Drug treatment likely to be based on biased evidence
Drug treatment is likely to be founded on biased evidence because drug companies tend to publish studies with more favourable results, suggest researchers in this week’s BMJ.
They identified 42 studies submitted to the Swedish drug regulatory authority to secure marketing approval for five antidepressant drugs. These studies were then compared with studies actually published between 1983 and 1999.
They found evidence of three sources of bias: duplicate publication, selective publication, and selective reporting. For instance, 21 studies contributed to at least two publications each, and three studies contributed to five publications. Studies showing significant effects of a drug were published as stand alone publications more often than studies with non-significant results. The tendency to report the more favourable results only, in studies actually published, was a major cause for bias.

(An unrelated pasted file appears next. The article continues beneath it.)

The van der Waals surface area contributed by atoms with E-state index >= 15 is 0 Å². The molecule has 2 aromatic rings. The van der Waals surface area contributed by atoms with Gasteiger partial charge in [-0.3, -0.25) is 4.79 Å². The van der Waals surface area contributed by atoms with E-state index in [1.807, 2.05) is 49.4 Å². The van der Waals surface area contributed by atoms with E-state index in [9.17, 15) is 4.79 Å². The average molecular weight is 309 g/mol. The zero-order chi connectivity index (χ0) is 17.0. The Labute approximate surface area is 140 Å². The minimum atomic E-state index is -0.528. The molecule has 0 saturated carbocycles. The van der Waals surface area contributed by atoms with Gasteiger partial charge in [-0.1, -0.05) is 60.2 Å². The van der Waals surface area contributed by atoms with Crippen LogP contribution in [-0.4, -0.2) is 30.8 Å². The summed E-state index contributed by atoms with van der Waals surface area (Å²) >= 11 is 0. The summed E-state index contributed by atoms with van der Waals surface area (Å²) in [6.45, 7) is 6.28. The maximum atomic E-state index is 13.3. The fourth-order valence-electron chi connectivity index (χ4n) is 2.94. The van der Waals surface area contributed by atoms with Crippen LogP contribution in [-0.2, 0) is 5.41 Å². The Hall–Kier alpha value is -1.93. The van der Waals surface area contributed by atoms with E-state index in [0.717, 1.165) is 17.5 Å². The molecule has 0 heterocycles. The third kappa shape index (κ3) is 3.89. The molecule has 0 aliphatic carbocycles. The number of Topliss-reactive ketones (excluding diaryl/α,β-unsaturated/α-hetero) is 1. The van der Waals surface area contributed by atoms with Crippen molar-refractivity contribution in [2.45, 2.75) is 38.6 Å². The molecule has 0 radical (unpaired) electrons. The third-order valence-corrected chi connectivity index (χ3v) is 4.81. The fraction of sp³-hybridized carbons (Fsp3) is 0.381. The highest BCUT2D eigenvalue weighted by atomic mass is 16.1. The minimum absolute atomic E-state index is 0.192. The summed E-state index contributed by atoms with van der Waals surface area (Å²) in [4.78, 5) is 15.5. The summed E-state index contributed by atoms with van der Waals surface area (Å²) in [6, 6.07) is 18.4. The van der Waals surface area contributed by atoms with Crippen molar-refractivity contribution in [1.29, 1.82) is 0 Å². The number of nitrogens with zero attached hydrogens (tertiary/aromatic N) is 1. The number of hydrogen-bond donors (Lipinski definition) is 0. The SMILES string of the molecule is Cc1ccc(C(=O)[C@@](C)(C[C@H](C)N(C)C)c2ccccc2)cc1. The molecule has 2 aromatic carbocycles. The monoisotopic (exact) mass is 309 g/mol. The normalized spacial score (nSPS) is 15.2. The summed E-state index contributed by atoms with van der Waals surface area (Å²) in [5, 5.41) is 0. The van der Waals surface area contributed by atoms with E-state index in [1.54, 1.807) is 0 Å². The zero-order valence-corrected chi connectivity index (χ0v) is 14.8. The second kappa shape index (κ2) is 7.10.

These results should not be used to dispute the value of analysing the medical literature, say the authors. However, they are likely to be valid for other classes of drugs, so for anyone who relies on published studies alone to choose a specific drug, they should be a cause for concern.
Without access to all studies (positive as well as negative, published as well as unpublished) any attempt to recommend a specific drug is likely to be based on biased evidence, they conclude.
British Medical Journal (BMJ). May 2003.
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